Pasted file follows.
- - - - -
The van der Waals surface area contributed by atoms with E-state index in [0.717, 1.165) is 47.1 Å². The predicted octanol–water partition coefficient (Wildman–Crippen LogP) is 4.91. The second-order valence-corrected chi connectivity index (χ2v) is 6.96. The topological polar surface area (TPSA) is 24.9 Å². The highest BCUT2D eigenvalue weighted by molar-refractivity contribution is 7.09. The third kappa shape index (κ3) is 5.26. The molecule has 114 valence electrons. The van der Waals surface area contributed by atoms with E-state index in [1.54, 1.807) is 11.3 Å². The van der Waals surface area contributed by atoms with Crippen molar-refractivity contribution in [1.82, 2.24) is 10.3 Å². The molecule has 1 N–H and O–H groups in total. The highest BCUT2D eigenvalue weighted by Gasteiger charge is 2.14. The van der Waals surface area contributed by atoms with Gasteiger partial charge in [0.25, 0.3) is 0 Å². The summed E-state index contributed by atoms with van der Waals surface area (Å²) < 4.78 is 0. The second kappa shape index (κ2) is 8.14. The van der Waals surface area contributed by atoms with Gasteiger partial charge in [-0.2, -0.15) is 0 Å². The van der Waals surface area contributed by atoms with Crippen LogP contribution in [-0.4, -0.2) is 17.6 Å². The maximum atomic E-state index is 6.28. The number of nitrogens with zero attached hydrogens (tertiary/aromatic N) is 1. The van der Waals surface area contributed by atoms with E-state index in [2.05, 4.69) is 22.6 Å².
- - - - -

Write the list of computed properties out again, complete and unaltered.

The van der Waals surface area contributed by atoms with E-state index in [0.717, 1.165) is 47.1 Å². The predicted octanol–water partition coefficient (Wildman–Crippen LogP) is 4.91. The second-order valence-corrected chi connectivity index (χ2v) is 6.96. The topological polar surface area (TPSA) is 24.9 Å². The highest BCUT2D eigenvalue weighted by molar-refractivity contribution is 7.09. The third kappa shape index (κ3) is 5.26. The molecule has 114 valence electrons. The van der Waals surface area contributed by atoms with E-state index in [1.54, 1.807) is 11.3 Å². The van der Waals surface area contributed by atoms with Crippen molar-refractivity contribution in [1.82, 2.24) is 10.3 Å². The molecule has 1 N–H and O–H groups in total. The highest BCUT2D eigenvalue weighted by Gasteiger charge is 2.14. The van der Waals surface area contributed by atoms with Gasteiger partial charge in [0.25, 0.3) is 0 Å². The summed E-state index contributed by atoms with van der Waals surface area (Å²) < 4.78 is 0. The second kappa shape index (κ2) is 8.14. The van der Waals surface area contributed by atoms with Gasteiger partial charge in [-0.2, -0.15) is 0 Å². The van der Waals surface area contributed by atoms with Crippen LogP contribution in [-0.4, -0.2) is 17.6 Å². The maximum atomic E-state index is 6.28. The number of nitrogens with zero attached hydrogens (tertiary/aromatic N) is 1. The van der Waals surface area contributed by atoms with E-state index in [2.05, 4.69) is 22.6 Å².